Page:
I know this is long, I’m sorry. I just am so confused right now. I would welcome any suggestions or ideas or anything!

    Thanks much,

  9. Sue,

    I don’t think you are the kind of narcissist I wrote about (extreme narcissist). If anything, I think you have had poor boundaries which extreme narcissists abuse and take advantage of.

    I work with so many folks that have battled similar areas you are describing. My approach, which has been very successful with many, is to find the inception point of becoming an “enabler.” This is the point an individual made a subtle decision to do whatever it takes to be liked and loved. In other words this dynamic is an attachment issue where a person’s love tank was not filled by their mother foremost (less involving the father). You may contact me via my web site if you desire a more professional and intervention based approach.

    I hope my response helped some.

    A couple of good books I’ve recommended in another article here are “SAFE PEOPLE” and “BOUNDARIES” by Townsend and Cloud.

    Best regards,

    Samuel Lopez De Victoria, Ph.D.

  10. Dear Dr. Sam:

    Thank you very much for your insightful reply. I will get the books you recommend. Depending on how I do with these books will determine whether I contact you on your website. I will do whatever it takes to re-establish my “boundaries.”

    Thanks again, Sue

  11. Dear Dr. Sam,

    I just stumbled across your blog today and have read everybit of it. My fiance (lose term) I believe has some if not all of the signs of this behavior you speak of.
    I came into this relationship so ready to be loved, so trusting, so naive and believing. It makes me sick to think how innocent I was. I have been lied to and deceived numerous times. He seems to fit the description there. In the beginning he made me believe he had so many things in common with me, he said all the right things, I thought he was everything I had dreamed. I am the ever hopeful co-dependant I guess. I still think back to how he made me feel and believe that he has it in him to be so wonderful. He isn’t anymore though, maybe moments. He is fantastic with my children when they are around, but to me he complains because he makes ridiculous rules for them to follow and of course they aren’t perfect. He really believes that he is. He can do anything better than anyone. He is convinced that if he isn’t here (we live together) that we are all disrepectful of his wishes; the lights, the dishes – there can be no dishes in the sink or the drainrack, the garage door – needs to be shut immediately after entering the house, no one can forget these things, oh and there is so much more! Everytime we “master” a rule, another rule is imposed, until I feel that there is just no possible pleasing this man. You would think that by listening to him we are the biggest pigs and the most inconsiderate bunch of people. My children are both at the top of their classes are extrememly respectful and I get compliments all the time on their behavior, so what he says is simply not true! However, I begin to doubt my worth, it is beyond hard listening to someone slam me and what I don’t do on a daily basis. Like most people he can be the sweetest and most loving person at times, but I am beginning to see the light and I think I am falling out of love with him. I want to be in a healthy relationship and don’t see the point about wasting my life feeling angry over minor things such as dishes and my in-ability to do what he wants when he wants it. I try, that is what I tell him. I try. And I also have found it best to simply agree with what he says since I do not like arguing, unfortunately this may only fuel him. I haven’t yet found a way to avoid being yelled at or criticised. I do my best to please him, nothing works. Confronting him is even worse. Thank you for the post, it is nice to feel that I am not crazy.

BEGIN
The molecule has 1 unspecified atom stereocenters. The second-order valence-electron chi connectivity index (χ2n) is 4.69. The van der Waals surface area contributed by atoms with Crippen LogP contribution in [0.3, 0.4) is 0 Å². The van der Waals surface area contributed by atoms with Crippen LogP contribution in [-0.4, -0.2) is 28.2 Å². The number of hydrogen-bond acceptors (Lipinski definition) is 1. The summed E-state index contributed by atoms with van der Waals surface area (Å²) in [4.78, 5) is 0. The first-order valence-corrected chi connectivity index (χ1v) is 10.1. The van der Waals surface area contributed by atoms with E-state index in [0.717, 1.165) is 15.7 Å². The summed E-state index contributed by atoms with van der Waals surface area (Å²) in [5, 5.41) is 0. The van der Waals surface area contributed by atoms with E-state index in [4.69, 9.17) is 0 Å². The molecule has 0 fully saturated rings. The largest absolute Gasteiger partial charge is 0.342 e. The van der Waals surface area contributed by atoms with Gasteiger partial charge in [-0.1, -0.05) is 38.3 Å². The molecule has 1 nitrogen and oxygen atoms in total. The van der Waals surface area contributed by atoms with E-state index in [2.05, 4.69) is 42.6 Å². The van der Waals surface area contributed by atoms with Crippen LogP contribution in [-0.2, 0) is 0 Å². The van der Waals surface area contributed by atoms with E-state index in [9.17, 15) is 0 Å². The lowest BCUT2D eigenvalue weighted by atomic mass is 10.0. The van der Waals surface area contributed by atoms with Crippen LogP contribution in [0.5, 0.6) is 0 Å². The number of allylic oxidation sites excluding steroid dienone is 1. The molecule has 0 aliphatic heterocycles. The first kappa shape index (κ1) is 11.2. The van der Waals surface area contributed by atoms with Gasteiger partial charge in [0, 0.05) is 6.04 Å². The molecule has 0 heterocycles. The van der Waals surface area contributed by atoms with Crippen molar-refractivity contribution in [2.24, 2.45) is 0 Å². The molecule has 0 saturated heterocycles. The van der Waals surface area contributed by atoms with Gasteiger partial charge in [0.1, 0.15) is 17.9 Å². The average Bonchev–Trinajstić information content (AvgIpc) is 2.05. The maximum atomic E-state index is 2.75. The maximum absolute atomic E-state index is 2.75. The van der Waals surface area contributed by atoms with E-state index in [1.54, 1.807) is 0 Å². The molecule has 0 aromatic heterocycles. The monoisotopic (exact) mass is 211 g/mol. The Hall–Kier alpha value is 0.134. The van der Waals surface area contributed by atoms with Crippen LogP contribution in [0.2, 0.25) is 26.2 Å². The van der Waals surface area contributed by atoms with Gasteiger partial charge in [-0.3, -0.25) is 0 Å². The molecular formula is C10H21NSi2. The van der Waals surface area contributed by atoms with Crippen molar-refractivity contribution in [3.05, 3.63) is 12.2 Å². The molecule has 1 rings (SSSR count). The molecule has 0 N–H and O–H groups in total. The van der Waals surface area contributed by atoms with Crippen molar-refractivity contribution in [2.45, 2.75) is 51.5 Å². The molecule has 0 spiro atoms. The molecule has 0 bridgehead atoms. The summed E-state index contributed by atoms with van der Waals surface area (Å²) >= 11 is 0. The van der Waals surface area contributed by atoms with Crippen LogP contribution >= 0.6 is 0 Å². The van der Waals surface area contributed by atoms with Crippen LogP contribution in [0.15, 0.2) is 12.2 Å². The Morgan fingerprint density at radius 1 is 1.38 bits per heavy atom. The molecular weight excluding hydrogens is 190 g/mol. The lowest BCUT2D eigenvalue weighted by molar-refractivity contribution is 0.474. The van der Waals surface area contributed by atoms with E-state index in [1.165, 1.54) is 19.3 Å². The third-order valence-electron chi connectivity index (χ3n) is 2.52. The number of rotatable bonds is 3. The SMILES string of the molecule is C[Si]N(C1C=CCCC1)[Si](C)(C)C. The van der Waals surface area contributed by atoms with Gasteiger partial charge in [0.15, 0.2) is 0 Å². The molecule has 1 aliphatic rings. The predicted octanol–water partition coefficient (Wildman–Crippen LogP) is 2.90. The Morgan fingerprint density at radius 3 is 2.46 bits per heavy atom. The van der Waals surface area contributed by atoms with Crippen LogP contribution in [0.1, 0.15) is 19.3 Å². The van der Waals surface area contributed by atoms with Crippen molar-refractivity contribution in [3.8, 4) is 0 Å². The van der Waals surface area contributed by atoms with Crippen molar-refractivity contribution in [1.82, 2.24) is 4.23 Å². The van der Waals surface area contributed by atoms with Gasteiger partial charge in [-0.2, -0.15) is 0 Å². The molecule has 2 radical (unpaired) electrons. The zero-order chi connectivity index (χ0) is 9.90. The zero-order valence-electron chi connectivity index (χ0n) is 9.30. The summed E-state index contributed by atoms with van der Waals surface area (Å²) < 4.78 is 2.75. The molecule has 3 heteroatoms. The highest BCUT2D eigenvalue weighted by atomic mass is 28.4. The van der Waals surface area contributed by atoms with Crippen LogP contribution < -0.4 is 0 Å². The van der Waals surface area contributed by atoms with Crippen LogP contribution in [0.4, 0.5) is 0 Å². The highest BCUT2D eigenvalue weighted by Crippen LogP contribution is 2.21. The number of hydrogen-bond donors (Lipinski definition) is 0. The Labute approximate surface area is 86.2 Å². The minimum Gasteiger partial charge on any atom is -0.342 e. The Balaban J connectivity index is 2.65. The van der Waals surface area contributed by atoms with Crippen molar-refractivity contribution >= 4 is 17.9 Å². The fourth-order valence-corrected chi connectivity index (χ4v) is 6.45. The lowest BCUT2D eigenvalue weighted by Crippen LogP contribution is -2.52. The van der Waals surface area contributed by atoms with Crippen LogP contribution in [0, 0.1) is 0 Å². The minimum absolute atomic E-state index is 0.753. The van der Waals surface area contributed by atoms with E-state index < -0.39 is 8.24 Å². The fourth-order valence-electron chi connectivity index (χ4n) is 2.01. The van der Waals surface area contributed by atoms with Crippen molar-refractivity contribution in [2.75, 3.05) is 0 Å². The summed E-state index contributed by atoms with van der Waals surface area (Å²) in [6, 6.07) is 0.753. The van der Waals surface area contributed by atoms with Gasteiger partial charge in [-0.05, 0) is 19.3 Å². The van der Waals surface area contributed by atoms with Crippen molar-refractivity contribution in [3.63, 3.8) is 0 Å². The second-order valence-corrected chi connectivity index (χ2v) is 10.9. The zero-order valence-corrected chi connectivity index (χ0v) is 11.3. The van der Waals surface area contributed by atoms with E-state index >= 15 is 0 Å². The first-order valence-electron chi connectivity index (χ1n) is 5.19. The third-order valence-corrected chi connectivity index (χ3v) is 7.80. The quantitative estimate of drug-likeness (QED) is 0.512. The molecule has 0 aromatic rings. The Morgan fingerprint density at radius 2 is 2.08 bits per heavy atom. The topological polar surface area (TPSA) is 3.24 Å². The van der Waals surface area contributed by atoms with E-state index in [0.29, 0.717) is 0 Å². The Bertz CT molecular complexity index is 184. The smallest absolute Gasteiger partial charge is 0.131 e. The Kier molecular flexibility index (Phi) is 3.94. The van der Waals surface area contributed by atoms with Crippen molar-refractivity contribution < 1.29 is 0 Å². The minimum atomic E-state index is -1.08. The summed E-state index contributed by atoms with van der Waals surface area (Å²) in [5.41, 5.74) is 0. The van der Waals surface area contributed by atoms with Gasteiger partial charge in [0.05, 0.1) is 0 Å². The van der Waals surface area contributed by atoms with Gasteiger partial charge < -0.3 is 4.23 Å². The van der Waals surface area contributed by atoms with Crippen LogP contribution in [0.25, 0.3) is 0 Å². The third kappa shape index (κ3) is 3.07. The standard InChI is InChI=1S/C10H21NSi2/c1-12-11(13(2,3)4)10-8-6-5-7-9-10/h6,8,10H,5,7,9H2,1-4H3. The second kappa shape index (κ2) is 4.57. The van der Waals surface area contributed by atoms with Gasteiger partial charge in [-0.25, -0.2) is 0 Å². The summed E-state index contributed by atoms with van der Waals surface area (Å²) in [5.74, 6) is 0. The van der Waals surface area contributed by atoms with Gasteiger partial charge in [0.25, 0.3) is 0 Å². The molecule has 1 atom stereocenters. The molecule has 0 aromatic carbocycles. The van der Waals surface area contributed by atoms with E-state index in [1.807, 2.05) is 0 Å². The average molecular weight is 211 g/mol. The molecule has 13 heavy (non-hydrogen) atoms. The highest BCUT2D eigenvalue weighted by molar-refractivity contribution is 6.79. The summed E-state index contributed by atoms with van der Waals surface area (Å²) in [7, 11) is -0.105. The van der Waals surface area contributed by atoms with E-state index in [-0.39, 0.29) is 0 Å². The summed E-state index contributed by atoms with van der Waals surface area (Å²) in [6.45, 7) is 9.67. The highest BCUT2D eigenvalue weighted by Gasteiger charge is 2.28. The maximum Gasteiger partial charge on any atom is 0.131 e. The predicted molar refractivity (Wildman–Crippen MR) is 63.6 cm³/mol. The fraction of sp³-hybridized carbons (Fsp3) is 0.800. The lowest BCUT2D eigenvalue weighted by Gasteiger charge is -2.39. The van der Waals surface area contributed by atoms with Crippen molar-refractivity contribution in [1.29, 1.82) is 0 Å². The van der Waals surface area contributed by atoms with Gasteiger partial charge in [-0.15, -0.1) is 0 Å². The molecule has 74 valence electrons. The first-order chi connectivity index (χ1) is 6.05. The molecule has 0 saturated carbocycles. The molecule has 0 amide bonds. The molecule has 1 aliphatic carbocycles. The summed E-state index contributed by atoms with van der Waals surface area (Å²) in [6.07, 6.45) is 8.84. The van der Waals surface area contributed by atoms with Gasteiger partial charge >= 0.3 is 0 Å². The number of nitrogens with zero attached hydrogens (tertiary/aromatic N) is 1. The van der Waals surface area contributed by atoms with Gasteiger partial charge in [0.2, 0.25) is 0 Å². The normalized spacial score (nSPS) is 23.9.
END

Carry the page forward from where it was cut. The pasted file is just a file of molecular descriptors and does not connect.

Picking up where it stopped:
12. Sue,

    Your “fiance” wants the universe to revolve around him. He imposes his views on you and your family to the point that you must disappear and become fused into him. You must lose your individuality to become him.

    What I just described was a close-minded person, a controller, manipulator, abuser (potentially)… an intolerant person. That’s childish and at best it is adolescent. He cannot respect your “No.” He disrespects your personal boundaries.

    I would say that unless he gets help and you see significant evidence that he has changed, you should drop this guy. He is not good for you. If you think there are no good guys out there that are healthy, then think again. It may be because you must get healthy and whole to attract a healthy guy. Ask yourself if your dysfunctions and desperation to be loved makes you take a controller like this guy. If so, then get your inner person fixed and stay away for a while from a serious relationship until you know that you are very healthy.

    Hope this helps.

    Samuel Lopez De Victoria, Ph.D.

  13. Dear Dr. Sam,